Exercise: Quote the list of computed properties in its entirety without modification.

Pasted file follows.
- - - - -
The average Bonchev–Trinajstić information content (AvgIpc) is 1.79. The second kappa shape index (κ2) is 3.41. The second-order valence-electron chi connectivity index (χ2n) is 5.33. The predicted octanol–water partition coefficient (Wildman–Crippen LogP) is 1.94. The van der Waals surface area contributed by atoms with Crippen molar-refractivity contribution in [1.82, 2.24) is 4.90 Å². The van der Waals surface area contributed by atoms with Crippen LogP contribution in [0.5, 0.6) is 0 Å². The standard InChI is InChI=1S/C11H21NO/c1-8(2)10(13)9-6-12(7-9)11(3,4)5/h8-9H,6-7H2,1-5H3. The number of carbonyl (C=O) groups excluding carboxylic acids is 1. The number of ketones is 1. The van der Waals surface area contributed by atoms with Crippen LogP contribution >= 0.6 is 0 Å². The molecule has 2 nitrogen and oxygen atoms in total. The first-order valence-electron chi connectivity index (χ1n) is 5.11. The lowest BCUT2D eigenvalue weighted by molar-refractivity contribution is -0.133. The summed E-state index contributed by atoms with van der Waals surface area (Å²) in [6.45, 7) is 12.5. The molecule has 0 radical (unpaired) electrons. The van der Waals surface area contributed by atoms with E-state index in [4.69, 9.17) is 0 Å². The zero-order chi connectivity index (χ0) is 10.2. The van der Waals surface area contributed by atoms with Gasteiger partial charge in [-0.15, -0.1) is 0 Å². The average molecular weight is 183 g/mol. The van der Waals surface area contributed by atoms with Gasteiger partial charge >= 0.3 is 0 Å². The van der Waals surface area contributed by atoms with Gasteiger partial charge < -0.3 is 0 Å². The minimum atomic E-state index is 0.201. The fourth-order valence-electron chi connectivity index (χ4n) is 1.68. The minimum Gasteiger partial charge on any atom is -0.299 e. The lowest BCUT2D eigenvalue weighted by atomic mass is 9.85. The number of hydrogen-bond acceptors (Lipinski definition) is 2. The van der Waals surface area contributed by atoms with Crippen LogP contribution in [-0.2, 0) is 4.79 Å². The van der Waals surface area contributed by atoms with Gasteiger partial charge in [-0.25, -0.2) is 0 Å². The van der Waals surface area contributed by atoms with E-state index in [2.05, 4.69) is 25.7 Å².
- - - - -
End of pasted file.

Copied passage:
The average Bonchev–Trinajstić information content (AvgIpc) is 1.79. The second kappa shape index (κ2) is 3.41. The second-order valence-electron chi connectivity index (χ2n) is 5.33. The predicted octanol–water partition coefficient (Wildman–Crippen LogP) is 1.94. The van der Waals surface area contributed by atoms with Crippen molar-refractivity contribution in [1.82, 2.24) is 4.90 Å². The van der Waals surface area contributed by atoms with Crippen LogP contribution in [0.5, 0.6) is 0 Å². The standard InChI is InChI=1S/C11H21NO/c1-8(2)10(13)9-6-12(7-9)11(3,4)5/h8-9H,6-7H2,1-5H3. The number of carbonyl (C=O) groups excluding carboxylic acids is 1. The number of ketones is 1. The van der Waals surface area contributed by atoms with Crippen LogP contribution >= 0.6 is 0 Å². The molecule has 2 nitrogen and oxygen atoms in total. The first-order valence-electron chi connectivity index (χ1n) is 5.11. The lowest BCUT2D eigenvalue weighted by molar-refractivity contribution is -0.133. The summed E-state index contributed by atoms with van der Waals surface area (Å²) in [6.45, 7) is 12.5. The molecule has 0 radical (unpaired) electrons. The van der Waals surface area contributed by atoms with E-state index in [4.69, 9.17) is 0 Å². The zero-order chi connectivity index (χ0) is 10.2. The van der Waals surface area contributed by atoms with Gasteiger partial charge in [-0.15, -0.1) is 0 Å². The average molecular weight is 183 g/mol. The van der Waals surface area contributed by atoms with Gasteiger partial charge >= 0.3 is 0 Å². The van der Waals surface area contributed by atoms with Gasteiger partial charge < -0.3 is 0 Å². The minimum atomic E-state index is 0.201. The fourth-order valence-electron chi connectivity index (χ4n) is 1.68. The minimum Gasteiger partial charge on any atom is -0.299 e. The lowest BCUT2D eigenvalue weighted by atomic mass is 9.85. The number of hydrogen-bond acceptors (Lipinski definition) is 2. The van der Waals surface area contributed by atoms with Crippen LogP contribution in [-0.2, 0) is 4.79 Å². The van der Waals surface area contributed by atoms with Gasteiger partial charge in [-0.25, -0.2) is 0 Å². The van der Waals surface area contributed by atoms with E-state index in [2.05, 4.69) is 25.7 Å².